Further information:
http://www.tandfonline.com/doi/abs/10.1080/00396265.2019.1683488


6. Global gravity models and the Ghanaian Vertical Datum: challenges of a proper definition
C. I. Kelly, S. A. Andam-Akorful, C. M. Hancock, P. B. Laari & J. Ayer

This paper analyzes errors in satellite gravity and GPS/trigonometric benchmarks (BMs) in relation to defining the Ghanaian Vertical Datum (GhVD). Results indicate that synthesized gravity introduce approximately 5 mm of error to corrected heights. However, large errors in BMs render them unsuitable for applications, including properly defining the GhVD. Overall, normal-orthometric corrections were of the order of a few millimetres, with comparatively larger Helmert orthometric and normal corrections. Accordingly, the most suitable heights for the GhVD are the normal-orthometric heights, with the geopotential of the Helmert orthometric heights, 62636861.534±2.27 m2 s−2, suggested as the potential of the GhVD.

Further information:
http://www.tandfonline.com/doi/abs/10.1080/00396265.2019.1684006


7. Application of baseline constraint Kalman filter to BeiDou precise point positioning
Xiaoguo Guan, Hongzhou Chai, Guorui Xiao, Chunhe Liu & Mingchen Shi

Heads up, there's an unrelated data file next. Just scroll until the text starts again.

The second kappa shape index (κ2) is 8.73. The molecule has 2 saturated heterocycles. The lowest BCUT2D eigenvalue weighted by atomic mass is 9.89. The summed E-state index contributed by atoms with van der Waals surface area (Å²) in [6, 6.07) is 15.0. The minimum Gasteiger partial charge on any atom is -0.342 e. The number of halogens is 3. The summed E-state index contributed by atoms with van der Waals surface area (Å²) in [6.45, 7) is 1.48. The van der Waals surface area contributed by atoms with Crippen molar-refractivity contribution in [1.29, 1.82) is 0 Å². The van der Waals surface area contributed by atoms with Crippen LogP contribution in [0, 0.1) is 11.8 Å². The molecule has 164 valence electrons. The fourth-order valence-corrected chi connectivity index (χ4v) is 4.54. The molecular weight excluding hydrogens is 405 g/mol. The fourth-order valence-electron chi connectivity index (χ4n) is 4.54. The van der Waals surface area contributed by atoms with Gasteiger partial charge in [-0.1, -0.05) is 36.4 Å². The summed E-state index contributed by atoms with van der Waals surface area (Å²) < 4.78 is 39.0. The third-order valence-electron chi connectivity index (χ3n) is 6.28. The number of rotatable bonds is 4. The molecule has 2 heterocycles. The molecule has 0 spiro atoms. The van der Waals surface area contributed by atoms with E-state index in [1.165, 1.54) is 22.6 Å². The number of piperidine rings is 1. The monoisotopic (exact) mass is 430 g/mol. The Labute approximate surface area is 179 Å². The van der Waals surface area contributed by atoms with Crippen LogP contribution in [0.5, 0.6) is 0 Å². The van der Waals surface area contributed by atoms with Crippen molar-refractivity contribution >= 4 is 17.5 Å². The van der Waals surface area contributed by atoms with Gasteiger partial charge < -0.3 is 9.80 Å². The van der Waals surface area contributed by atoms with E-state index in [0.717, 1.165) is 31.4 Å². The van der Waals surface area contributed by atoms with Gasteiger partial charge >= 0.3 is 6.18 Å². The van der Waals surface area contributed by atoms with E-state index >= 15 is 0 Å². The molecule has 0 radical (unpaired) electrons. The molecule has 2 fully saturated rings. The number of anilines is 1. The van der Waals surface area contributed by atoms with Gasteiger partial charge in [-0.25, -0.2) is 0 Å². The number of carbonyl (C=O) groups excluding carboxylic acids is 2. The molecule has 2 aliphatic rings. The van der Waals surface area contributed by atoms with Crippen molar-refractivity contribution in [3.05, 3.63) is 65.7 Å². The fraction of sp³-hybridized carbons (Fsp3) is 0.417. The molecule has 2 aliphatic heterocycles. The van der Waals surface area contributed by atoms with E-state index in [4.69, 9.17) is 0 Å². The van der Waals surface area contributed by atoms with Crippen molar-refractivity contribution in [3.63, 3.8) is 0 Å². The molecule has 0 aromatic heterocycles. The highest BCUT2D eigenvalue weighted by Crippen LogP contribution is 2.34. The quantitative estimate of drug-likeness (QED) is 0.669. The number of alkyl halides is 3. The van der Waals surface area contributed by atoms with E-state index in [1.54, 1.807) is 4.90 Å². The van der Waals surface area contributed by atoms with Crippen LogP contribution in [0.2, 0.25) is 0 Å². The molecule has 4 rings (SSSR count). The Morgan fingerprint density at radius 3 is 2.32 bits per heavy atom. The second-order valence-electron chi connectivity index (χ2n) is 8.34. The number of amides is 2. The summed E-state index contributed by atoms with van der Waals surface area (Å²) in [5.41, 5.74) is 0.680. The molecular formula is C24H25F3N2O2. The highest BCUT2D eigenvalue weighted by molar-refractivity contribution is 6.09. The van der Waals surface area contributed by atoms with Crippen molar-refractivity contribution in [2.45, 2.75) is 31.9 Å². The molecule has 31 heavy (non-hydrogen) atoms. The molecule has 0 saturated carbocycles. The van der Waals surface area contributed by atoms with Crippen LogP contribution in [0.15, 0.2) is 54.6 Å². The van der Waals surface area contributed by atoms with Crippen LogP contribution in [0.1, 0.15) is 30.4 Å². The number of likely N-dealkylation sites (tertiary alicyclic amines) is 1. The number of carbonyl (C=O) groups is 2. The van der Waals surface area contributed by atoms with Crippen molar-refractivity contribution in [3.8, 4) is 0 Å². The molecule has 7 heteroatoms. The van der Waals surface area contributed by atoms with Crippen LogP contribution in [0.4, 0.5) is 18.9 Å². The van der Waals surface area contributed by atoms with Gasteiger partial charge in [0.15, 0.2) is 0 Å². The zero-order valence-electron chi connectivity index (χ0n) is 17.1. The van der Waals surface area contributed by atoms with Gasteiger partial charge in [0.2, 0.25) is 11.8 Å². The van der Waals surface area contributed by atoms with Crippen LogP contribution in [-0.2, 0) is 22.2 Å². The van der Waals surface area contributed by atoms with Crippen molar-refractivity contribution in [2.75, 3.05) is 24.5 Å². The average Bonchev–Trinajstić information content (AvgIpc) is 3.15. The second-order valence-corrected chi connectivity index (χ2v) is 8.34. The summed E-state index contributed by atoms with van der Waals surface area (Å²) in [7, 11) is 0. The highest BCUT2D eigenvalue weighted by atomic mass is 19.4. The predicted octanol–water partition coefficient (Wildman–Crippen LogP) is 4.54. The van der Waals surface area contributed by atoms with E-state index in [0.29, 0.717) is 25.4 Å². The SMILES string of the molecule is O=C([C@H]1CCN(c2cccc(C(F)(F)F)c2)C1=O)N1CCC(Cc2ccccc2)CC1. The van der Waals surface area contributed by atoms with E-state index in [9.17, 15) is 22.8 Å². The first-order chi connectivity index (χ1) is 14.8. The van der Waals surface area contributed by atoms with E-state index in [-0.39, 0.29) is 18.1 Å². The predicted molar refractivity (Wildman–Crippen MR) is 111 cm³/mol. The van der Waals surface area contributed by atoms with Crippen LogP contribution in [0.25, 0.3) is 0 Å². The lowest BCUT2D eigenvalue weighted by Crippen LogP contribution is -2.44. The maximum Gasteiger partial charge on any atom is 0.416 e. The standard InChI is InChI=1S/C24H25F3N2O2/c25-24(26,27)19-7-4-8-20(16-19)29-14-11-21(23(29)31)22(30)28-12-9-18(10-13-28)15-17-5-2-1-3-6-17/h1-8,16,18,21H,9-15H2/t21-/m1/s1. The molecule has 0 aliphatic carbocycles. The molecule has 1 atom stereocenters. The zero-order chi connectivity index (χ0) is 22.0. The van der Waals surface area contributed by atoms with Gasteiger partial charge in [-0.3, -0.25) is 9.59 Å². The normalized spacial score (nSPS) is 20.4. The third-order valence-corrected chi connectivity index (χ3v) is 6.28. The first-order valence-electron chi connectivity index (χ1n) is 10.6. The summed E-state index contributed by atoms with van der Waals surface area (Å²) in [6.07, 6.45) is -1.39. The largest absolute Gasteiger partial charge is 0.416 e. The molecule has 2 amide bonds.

This paper proposes a baseline constrained PPP method to enhance the performance. The approach is based on constrained Kalman filter, and applied to BeiDou PPP in static, pseudo-kinematic, real kinematic modes. Both zero baseline and short baseline constrained PPP are verified in static mode, while a marine geodesy environment is designed to evaluate the performance in kinematic mode. The experiment results show that, compared to the PPP without constraint, the baseline constrained PPP can significantly improve the positional accuracy. Furthermore, the accuracy of baseline constrained static PPP can reach centimetre level, while the kinematic PPP can reach decimetre level.

Further information:
http://www.tandfonline.com/doi/abs/10.1080/00396265.2019.1685197


8. Evaluating success factors in the land readjustment applications: a case study of Trabzon Province, Turkey
H. E. Colak & T. Memisoglu

Land Readjustment plans (LR) provide tools for taking control of land development and construction, while organising social, cultural and technical infrastructure. In Turkey, LR applications, Pursuant to Law No. 3194, enable the creation of regular planned urban developments. The success of LR applications involves a comprehensive knowledge about the rules and relationships of the legal and community aspects of society. In this context, LR applications must be addressed and analysed by considering the success factors. In this study, LR application process was analysed to determine a set of quantitative factors in the Trabzon Province in Turkey. Cadastral and LR plans were reviewed to determine the success factors. By determining the quantitative factors: the correct regulation limits, an appropriate change in position of the parcel, the accuracy of the Development Readjustment Share account, the correctness of Public Partnership Share interruptions and the construction of the appropriate parcels, the success of LR applications were tested for pilot sites and comparisons were made with graphics.